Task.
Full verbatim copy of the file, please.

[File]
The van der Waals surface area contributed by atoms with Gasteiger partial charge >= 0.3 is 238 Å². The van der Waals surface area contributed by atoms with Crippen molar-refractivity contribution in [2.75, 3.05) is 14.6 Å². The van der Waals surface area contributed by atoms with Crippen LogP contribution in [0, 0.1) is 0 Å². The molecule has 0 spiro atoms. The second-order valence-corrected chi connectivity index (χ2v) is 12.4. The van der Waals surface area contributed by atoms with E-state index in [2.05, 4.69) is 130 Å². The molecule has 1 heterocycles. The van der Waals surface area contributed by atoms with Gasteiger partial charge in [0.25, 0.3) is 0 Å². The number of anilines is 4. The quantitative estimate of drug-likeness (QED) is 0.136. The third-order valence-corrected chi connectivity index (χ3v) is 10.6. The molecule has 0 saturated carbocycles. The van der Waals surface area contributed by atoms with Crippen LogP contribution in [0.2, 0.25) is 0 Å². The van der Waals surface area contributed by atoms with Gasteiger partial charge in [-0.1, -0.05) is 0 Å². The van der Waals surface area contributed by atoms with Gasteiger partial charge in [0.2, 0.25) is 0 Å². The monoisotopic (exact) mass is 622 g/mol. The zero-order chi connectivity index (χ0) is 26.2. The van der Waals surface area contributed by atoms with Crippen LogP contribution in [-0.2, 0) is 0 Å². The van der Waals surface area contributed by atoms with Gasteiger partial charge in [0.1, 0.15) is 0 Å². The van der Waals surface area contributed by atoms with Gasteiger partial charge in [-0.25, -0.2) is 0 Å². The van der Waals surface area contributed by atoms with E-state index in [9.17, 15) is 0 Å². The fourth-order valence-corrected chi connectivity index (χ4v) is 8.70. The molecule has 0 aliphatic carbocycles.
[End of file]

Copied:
The van der Waals surface area contributed by atoms with Gasteiger partial charge >= 0.3 is 238 Å². The van der Waals surface area contributed by atoms with Crippen molar-refractivity contribution in [2.75, 3.05) is 14.6 Å². The van der Waals surface area contributed by atoms with Crippen LogP contribution in [0, 0.1) is 0 Å². The molecule has 0 spiro atoms. The second-order valence-corrected chi connectivity index (χ2v) is 12.4. The van der Waals surface area contributed by atoms with E-state index in [2.05, 4.69) is 130 Å². The molecule has 1 heterocycles. The van der Waals surface area contributed by atoms with Gasteiger partial charge in [0.25, 0.3) is 0 Å². The number of anilines is 4. The quantitative estimate of drug-likeness (QED) is 0.136. The third-order valence-corrected chi connectivity index (χ3v) is 10.6. The molecule has 0 saturated carbocycles. The van der Waals surface area contributed by atoms with Crippen LogP contribution in [0.2, 0.25) is 0 Å². The van der Waals surface area contributed by atoms with Gasteiger partial charge in [-0.1, -0.05) is 0 Å². The van der Waals surface area contributed by atoms with Gasteiger partial charge in [0.2, 0.25) is 0 Å². The monoisotopic (exact) mass is 622 g/mol. The zero-order chi connectivity index (χ0) is 26.2. The van der Waals surface area contributed by atoms with Crippen LogP contribution in [-0.2, 0) is 0 Å². The van der Waals surface area contributed by atoms with Gasteiger partial charge in [0.1, 0.15) is 0 Å². The van der Waals surface area contributed by atoms with Gasteiger partial charge in [-0.25, -0.2) is 0 Å². The van der Waals surface area contributed by atoms with E-state index in [9.17, 15) is 0 Å². The fourth-order valence-corrected chi connectivity index (χ4v) is 8.70. The molecule has 0 aliphatic carbocycles.